The Dumbest Things Ever Said in Sports

Gabe Zaldivar@gabezalPop Culture Lead WriterMarch 27, 2014

The Dumbest Things Ever Said in Sports

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    JOSEPH KACZMAREK/Associated Press

    If only they could get these back. 

    Welcome to a breakdown of the unfortunate and many times insane. This is a collection that ranges from lighthearted flubs to downright regrettable quotes. 

    Here we have a smattering of items to discuss. There is certainly room for things such as unfortunate and oft-times hilarious one-liner quotes. 

    Such a thing was well covered by Bleacher Report's own Dan Carson. And we have certainly set aside room for that kind of failure, because we can all use a good chuckle. For that, we have set aside bite-sized comedic quotes. 

    We have also decided to highlight superstars of dumb, as well as awful, moments when reporters, analysts and officials crossed an obvious and horrible line. 

    With a wealth of sports and so many people speaking before thinking, we are going to miss a veritable treasure trove of stupidity. 

    Please rectify that in the comments section below. 

Brian Brohm over Aaron Rodgers

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    Back in 2008, the Green Bay Packers took a second-round stab at Brian Brohm, which led to one of the more hilarious pieces of NFL analysis. 

    ESPN's Meril Hoge loves the pick and offers: "Actually I do like Brohm over Aaron Rodgers."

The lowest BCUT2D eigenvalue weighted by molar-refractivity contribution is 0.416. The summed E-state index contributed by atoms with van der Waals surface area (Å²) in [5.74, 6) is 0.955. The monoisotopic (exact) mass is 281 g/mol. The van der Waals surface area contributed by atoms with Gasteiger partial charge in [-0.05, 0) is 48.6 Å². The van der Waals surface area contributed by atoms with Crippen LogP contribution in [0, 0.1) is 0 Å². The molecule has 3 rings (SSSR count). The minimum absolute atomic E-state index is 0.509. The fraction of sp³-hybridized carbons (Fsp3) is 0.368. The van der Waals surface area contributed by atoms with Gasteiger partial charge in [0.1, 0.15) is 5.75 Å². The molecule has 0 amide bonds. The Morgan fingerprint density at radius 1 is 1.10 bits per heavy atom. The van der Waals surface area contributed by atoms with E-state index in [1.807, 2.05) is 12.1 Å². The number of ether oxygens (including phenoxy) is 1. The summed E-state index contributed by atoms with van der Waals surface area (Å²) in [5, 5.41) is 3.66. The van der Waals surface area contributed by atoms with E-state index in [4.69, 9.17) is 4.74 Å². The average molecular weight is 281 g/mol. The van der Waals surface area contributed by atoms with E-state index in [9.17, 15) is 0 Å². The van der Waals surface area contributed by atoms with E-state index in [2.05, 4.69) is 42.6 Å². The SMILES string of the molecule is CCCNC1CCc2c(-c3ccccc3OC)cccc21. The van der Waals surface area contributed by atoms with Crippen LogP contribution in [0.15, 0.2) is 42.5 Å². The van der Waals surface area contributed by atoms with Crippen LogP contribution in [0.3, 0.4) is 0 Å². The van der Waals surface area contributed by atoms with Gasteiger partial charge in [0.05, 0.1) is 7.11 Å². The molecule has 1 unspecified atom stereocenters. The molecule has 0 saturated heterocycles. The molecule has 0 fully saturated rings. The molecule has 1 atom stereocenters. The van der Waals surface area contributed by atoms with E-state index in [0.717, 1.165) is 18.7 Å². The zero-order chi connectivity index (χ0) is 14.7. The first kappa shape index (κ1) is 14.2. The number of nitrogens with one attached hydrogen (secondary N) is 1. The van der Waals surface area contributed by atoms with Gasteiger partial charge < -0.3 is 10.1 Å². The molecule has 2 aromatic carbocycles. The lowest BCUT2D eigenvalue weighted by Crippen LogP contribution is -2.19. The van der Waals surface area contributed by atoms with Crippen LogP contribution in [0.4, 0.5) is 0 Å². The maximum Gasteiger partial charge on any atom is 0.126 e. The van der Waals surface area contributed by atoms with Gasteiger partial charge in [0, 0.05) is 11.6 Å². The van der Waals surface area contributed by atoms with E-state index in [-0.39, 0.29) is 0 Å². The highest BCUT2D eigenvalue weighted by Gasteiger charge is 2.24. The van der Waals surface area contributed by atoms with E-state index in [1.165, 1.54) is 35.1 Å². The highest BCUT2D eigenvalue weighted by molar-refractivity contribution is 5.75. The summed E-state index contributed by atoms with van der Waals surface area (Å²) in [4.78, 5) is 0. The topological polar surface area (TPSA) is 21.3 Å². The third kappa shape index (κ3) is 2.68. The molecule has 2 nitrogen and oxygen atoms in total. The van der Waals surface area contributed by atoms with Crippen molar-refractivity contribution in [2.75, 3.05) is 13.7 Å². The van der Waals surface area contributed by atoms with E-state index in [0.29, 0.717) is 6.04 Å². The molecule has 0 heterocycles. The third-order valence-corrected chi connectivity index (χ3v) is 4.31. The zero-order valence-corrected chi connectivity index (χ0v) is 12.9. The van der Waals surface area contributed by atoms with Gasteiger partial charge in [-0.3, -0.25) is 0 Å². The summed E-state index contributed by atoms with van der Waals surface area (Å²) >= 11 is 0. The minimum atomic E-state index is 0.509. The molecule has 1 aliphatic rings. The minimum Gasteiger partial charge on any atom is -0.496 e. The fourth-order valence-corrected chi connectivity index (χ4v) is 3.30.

As with most of these items, we didn't all know how crazy this would be at the time. In fact, Hoge has similar thoughts on NFL draft star Johnny Manziel, a quarterback for whom he described as a "bust" in waiting.

    Will that quote become fodder for a similar list years from now? That's up to Manziel. Although, you have to like Hoge's track record if you are the former Aggies gunslinger. 

Tim McCarver: Best of the Worst

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    Where does one begin with the wealth of hilarity spewing from Tim McCarver's mouth, who covered MLB for Fox for so many years?

    Really, and we mean this sincerely, we will miss his McCarver-isms, essentially filling the air by explaining the obvious points to a game we all bought into long ago. 

    However, here are some favorites: 

    USA Today's Bob Velin caught a nice exchange between McCarver and Joe Buck as the Giants crowd roared for Barry Zito, shouting, "Barry!": 

    "They used to say it for somebody else around here," Buck said.

    To which McCarver replied: "When Barry Manilow was playing in a concert."

    Of course! You remember baseball's all-time home run king, Barry Manilow.

    "Or Barry Bonds," Buck teased.

    Back in 2011, he noted that, "It's a five letter word: S-T-R-I-K-E."

    One that has made its way across message boards and reports is my personal favorite: "Yankee pitchers have had great success this year against Cabrera when they get him out."